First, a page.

4 Easy Knots to Pair with Bead Stringing Designs

Jean Campbell is the senior editor of Beadwork and a
contributing editor to Beading Daily

It's a new year, and each new year I come up with a list of resolutions. They often have the same themes from year-to-year: Some concern my ant-like work habits. Others are about aging gracefully (or my lack thereof). Still others surround identifying what's fun in my life and finding more of it. But I also have a list of creative goals, and this year I'd like to share some of them:

Resolution #1: Spend at least 3 hours every week on the couch, designing.

Resolution #2: Work on a series of pieces inspired by photos I took at Harvard last year.

Resolution #3: Delve even more deeply into mixing my media.

For that third resolution, I'm going to look no further than my subscription to Stringing magazine, where I've been seeing lots of great pieces that incorporate nontraditional stringing materials such as ribbon, leather, and cord. As an example, just take a peek at these great designs from past issues so you know what I'm talking about. Don't they look great for enhancing what might be just a plain old piece?

The hard part for lots of folks, though, is how to connect these fuzzy fibers to hard findings. Knowing your knots is the key! Here are four knots that I like to use in my strung designs:


This knot works great as a stop between beads and is the knot of choice for knotting between pearls. It's not a super-secure knot, but works great to end off a ribbon or piece of leather. Because the knot slightly kinks the line of the stringing material, you might want to save this one for more fluid threads and cords rather than with stiff strands such as leather or plastic. To make one, simply make a loop with the stringing material, then pass the cord that lies behind the loop over the front cord and through the loop. Pull tight.


This sturdy fellow is a secure, classic knot that won't tug free. It's a great one for tying on clasps or for ending strands. For a square knot, simply draw the right end of the cord over the left end and pass the right cord through the loop you just made. Then pass the (now) left end of the cord around the (now) right end and through the loop, then pull both cord ends tight. (Remember the old Girl Scout rhyme, "Right over left, left over right, makes a knot that's good and tight"? That's this knot . . . )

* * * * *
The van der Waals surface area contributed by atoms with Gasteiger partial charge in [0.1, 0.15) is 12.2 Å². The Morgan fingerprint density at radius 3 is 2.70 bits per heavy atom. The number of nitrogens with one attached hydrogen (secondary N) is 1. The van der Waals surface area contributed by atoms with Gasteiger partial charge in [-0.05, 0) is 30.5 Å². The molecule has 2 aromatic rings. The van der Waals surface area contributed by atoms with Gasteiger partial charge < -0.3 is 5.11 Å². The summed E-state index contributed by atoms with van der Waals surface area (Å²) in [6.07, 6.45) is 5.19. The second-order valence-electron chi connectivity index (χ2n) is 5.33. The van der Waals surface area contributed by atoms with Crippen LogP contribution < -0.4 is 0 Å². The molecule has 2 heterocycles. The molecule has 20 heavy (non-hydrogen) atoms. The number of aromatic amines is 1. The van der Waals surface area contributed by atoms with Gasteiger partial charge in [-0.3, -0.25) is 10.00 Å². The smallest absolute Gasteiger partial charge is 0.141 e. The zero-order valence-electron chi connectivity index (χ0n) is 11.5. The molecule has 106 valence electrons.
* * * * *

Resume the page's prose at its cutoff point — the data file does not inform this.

Figure eight

This is a great knot that sits in a straight line along your stringing material. It's perfect for stiffer cording because it won't kink. To start this one, lay one end of the cord over the other one to form a teardrop-shaped loop. Pass the top cord over and behind the bottom one, then pass that same cord over itself and through the initial loop. Pull both ends of the cord to tighten.

Lark's head

This is a great knot for connecting cording to a finding because it just won't pull free unless you tug the long cords through the loop. Start this one by folding the stringing material in half. Bend the fold over the finding, pull the long ends of the strand through the loop, and pull tight.

You'll find lots of inspiration for spicing up your strung designs on the pages of Stringing magazine. . . the perfect tool for any creative resolution!

Happy beading-

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